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Review: ARCTIC Accelero Xtreme 7970 VGA cooler

by Tarinder Sandhu on 7 February 2012, 09:05 4.0

Tags: Arctic

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A monster is born

The AMD Radeon HD 7970 is our current choice for readers looking for the fastest single-GPU graphics card for gaming at high resolutions with bags of image-quality settings. The reference version is the cheapest, coming in at around £440, and its chunky heatsink does a reasonably good job at cooling the beast.

Many of AMD's partners have taken on the underlying PCB and attached their own cooling on top, with a view to beating the reference card's temperature and noise characteristics. You usually pay a premium for such special-edition models, especially if they're also factory-overclocked, and it's not uncommon to see top-end versions the wrong side of £500.

However, you can simply purchase the cheapest HD 7970 on the web, throw some more cash at an aftermarket cooler and attach it yourself. You may run the risk of voiding the card warranty, sure, but going down this route enables one to choose the type of cooling that best fits specific needs.

ARCTIC has recently released the Accelero Xtreme 7970, which is also compatible with the HD 7950 and unreleased 7870 and 7850 GPUs. We took the £75 heatsink for a review spin.

 

The Accelero Xtreme 7970 is a three-fan cooler that bears remarkable similarity to the already-available Accelero Xtreme PLUS II. They both weigh around 600g and use a trio of 92mm PWM-controlled fans that clearly dominate the heatsink. Measuring 288mm wide, 103mm high and 50mm tall, both versions will make your card a triple-slot-taking monster.

 

The one difference between the two high-end coolers rests with the orientation of the slightly raised section (in contact with the GPU) of the copper heatsink; the Radeon HD 7970 has a 45-degree rotated layout on the reference PCB when compared with a host of much older Radeons and practically all GeForce cards.

Five heatpipes (6mm-thick) run through a total of 84 aluminium fins, placed on either side of the GPU. A frame, surrounding the pre-applied thermal interface material (TIM), has a number of screw holes in each corner. The relevant ones depend upon which GPU is being used - HD 7970 uses the four closest to the middle - and screws are pushed through a rear backplate and secured through these holes.

Whoa, Mary, the package contains far more than just the cooler. Proffering to be an all-in-one solution, 12 RAMsinks and a gaggle of voltage-regulation heatsinks are also included. Experienced users may well be able to attach the cooler with their eyes closed, but ARCTIC doesn't include any instructions in the box itself. Rather, in a move that's seen as eco-friendly, they have to be downloaded, saving paper, though we'd much rather have a printed sheet instead.

Installation

Removing the reference cooler involves taking away 20 or so screws. It's well-built and comes away quite easily. The next job is to glue the RAMsinks on, requiring the mixing of the white and grey bags, waiting 15 minutes, and then application with the plastic spreader.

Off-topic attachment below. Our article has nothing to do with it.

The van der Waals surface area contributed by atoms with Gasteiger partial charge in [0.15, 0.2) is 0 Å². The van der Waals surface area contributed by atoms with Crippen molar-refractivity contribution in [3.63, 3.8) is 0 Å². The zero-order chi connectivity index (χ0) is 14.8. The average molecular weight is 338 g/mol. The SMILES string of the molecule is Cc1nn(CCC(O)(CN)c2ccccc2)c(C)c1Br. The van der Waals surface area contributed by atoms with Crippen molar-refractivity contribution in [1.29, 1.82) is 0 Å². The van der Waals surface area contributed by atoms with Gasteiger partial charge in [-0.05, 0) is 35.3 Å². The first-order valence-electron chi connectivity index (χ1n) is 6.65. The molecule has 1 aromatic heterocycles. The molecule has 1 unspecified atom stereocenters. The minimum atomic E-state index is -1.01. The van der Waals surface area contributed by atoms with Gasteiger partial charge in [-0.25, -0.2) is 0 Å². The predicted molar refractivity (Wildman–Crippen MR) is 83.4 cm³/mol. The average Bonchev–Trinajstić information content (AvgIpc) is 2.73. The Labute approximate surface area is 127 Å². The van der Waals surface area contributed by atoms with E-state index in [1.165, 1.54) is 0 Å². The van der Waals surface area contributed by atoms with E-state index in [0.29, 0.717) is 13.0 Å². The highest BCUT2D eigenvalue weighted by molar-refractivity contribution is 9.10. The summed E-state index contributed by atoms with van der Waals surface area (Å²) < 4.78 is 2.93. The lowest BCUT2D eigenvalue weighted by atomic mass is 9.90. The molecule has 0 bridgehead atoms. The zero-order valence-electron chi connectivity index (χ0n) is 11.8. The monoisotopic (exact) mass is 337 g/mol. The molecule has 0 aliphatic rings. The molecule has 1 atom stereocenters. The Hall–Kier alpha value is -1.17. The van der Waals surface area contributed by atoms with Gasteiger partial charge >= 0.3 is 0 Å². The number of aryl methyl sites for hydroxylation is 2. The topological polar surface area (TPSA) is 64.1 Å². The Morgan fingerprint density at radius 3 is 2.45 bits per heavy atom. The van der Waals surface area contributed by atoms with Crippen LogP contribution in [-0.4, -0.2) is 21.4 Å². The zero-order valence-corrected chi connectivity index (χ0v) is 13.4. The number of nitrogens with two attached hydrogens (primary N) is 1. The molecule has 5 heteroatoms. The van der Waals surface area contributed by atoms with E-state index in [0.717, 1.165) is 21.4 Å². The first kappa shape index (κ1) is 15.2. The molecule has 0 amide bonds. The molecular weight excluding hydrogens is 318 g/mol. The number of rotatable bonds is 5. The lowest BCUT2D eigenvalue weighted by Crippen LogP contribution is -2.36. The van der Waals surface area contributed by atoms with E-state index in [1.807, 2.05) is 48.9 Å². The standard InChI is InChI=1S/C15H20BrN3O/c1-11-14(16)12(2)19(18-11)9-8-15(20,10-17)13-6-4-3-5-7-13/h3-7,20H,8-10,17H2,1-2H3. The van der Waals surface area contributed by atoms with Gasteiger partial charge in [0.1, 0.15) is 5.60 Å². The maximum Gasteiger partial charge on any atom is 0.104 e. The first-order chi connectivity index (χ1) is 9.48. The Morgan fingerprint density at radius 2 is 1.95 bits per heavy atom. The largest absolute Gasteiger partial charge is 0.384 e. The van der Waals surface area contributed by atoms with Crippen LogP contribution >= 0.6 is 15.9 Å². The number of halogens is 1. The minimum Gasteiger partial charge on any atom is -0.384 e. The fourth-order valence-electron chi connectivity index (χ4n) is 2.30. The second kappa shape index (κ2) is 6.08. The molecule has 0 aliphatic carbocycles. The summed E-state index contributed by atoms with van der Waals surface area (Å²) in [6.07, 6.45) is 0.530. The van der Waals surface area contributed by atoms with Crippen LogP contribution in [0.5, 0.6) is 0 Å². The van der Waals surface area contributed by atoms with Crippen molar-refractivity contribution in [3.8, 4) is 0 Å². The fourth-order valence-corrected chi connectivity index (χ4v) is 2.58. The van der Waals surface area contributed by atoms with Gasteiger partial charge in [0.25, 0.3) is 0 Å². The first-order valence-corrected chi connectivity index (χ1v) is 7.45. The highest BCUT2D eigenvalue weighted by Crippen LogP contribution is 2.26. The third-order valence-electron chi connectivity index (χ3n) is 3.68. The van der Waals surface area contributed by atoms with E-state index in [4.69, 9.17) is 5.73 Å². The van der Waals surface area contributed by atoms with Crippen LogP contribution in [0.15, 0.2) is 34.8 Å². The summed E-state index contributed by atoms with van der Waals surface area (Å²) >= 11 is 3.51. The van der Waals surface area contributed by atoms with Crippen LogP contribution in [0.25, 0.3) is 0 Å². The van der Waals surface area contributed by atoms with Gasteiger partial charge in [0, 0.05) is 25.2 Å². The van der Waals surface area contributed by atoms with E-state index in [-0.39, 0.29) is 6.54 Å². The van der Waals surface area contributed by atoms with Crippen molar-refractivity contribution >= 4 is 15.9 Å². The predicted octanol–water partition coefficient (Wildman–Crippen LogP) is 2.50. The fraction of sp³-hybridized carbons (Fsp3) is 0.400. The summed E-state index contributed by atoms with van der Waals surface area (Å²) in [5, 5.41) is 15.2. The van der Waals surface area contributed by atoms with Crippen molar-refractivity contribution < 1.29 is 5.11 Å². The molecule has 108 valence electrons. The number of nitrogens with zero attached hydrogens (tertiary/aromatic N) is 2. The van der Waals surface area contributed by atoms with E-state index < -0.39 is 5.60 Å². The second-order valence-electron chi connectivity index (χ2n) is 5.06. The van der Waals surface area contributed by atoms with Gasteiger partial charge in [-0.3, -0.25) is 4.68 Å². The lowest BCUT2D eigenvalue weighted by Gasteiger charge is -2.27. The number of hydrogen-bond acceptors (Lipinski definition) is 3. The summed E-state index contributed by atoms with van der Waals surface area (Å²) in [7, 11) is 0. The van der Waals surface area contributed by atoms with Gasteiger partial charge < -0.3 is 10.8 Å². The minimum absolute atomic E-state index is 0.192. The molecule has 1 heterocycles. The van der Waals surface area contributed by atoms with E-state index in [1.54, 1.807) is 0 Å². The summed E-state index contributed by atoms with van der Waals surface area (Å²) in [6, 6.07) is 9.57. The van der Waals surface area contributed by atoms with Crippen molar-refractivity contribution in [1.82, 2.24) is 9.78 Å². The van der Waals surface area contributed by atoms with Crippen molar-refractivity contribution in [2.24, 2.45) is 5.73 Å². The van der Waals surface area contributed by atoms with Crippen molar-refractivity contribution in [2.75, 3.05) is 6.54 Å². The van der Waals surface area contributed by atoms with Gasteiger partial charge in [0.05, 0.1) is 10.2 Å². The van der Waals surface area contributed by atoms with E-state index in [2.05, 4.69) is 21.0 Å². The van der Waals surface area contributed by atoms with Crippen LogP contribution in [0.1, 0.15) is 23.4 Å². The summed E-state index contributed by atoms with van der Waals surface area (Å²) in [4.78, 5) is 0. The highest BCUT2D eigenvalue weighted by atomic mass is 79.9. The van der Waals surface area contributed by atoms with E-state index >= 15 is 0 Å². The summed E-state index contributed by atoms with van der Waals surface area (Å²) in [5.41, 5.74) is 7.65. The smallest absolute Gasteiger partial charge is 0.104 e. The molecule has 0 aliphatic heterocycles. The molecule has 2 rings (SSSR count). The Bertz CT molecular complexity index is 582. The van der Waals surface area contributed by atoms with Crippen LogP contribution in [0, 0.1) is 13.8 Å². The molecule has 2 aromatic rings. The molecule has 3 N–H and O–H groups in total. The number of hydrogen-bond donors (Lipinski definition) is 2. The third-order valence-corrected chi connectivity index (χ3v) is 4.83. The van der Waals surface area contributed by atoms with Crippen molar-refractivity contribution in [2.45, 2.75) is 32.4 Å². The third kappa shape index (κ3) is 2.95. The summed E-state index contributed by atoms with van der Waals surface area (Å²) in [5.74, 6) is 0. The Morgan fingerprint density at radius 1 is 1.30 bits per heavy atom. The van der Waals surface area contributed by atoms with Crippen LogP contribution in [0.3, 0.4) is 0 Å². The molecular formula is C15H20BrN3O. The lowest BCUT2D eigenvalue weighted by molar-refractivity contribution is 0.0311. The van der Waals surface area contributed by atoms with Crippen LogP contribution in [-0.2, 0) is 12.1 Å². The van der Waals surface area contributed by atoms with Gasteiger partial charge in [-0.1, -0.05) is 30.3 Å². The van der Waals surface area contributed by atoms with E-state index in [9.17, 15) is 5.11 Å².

The 'sinks are then pushed into position and left to set. It's actually a good idea to unscrew the mounting plate from the Accelero Xtreme 7970 and place it over the correct holes on the PCB. The plate is a tight fit and placing it first, albeit temporarily, ensures that no heatsinks foul the installation area - something that can happen if the bottom-central RAMsink is pushed up a little too far. You're then ready to install any other RAMsink in the same manner.

 

The next step is the trickiest, as one needs to attach the black spacers to the mounting frame (now back on the cooler), thereby stopping it from potentially bending too much once the rear plate is screwed on and through. The trouble is that the double-sided adhesive pads - one shown on the left - are an absolute pain when removing the covering layers. Being very small and thoroughly difficult to handle, getting the layer off requires considerable dexterity - and you don't have any spare pads to play around with.

The onerous spacer-fitting process is repeated on the rear side of the PCB. Once on, the HD 7970 PCB is lowered on to the Accelero Xtreme 7970 cooler, carefully making sure that the holes do indeed match up. The backplate is kept apart from the PCB via a foam insert that protects the numerous small components on this side. The last job is to carefully screw each side down until there's no move give in the backplate.

While the installation process is relatively straightforward once the instructions have been digested, you are using glue, adhesive-attached spacers and, perhaps, thermal tape over some components. As such, it takes considerably longer to attach this cooler than, say, the reference model that can be done in just a few minutes.

 

Overhanging the PCB by some distance and making the HD 7970 a considerable 305mm (12in) in length, be sure that the chosen chassis can accommodate such a gargantuan card. The CrossFireX fingers remain free of impediment, which is good thinking, but an extra-long CrossFire bridge (and gap between PCIe x16 slots) will be required to attach a second Accelero Xtreme-cooled 7970 into the system.